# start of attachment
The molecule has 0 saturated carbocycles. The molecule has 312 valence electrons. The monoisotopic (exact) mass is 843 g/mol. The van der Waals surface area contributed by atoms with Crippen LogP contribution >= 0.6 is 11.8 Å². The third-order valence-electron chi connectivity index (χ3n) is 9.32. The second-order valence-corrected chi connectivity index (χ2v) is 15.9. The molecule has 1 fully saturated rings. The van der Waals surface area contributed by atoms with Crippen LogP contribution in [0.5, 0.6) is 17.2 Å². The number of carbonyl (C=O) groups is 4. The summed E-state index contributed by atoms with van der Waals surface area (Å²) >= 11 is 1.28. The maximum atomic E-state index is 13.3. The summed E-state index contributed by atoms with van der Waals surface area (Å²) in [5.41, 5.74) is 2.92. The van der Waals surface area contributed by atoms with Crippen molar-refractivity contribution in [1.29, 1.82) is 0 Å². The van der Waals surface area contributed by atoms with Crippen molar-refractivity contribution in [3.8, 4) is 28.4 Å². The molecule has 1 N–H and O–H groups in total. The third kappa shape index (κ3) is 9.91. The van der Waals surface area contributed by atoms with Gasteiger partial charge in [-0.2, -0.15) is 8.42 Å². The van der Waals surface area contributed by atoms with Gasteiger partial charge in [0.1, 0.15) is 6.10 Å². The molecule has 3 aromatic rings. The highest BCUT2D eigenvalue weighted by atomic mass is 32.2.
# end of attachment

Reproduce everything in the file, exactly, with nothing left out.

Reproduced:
The molecule has 0 saturated carbocycles. The molecule has 312 valence electrons. The monoisotopic (exact) mass is 843 g/mol. The van der Waals surface area contributed by atoms with Crippen LogP contribution >= 0.6 is 11.8 Å². The third-order valence-electron chi connectivity index (χ3n) is 9.32. The second-order valence-corrected chi connectivity index (χ2v) is 15.9. The molecule has 1 fully saturated rings. The van der Waals surface area contributed by atoms with Crippen LogP contribution in [0.5, 0.6) is 17.2 Å². The number of carbonyl (C=O) groups is 4. The summed E-state index contributed by atoms with van der Waals surface area (Å²) >= 11 is 1.28. The maximum atomic E-state index is 13.3. The summed E-state index contributed by atoms with van der Waals surface area (Å²) in [5.41, 5.74) is 2.92. The van der Waals surface area contributed by atoms with Crippen molar-refractivity contribution in [1.29, 1.82) is 0 Å². The van der Waals surface area contributed by atoms with Crippen molar-refractivity contribution in [3.8, 4) is 28.4 Å². The molecule has 1 N–H and O–H groups in total. The third kappa shape index (κ3) is 9.91. The van der Waals surface area contributed by atoms with Gasteiger partial charge in [-0.2, -0.15) is 8.42 Å². The van der Waals surface area contributed by atoms with Gasteiger partial charge in [0.1, 0.15) is 6.10 Å². The molecule has 3 aromatic rings. The highest BCUT2D eigenvalue weighted by atomic mass is 32.2.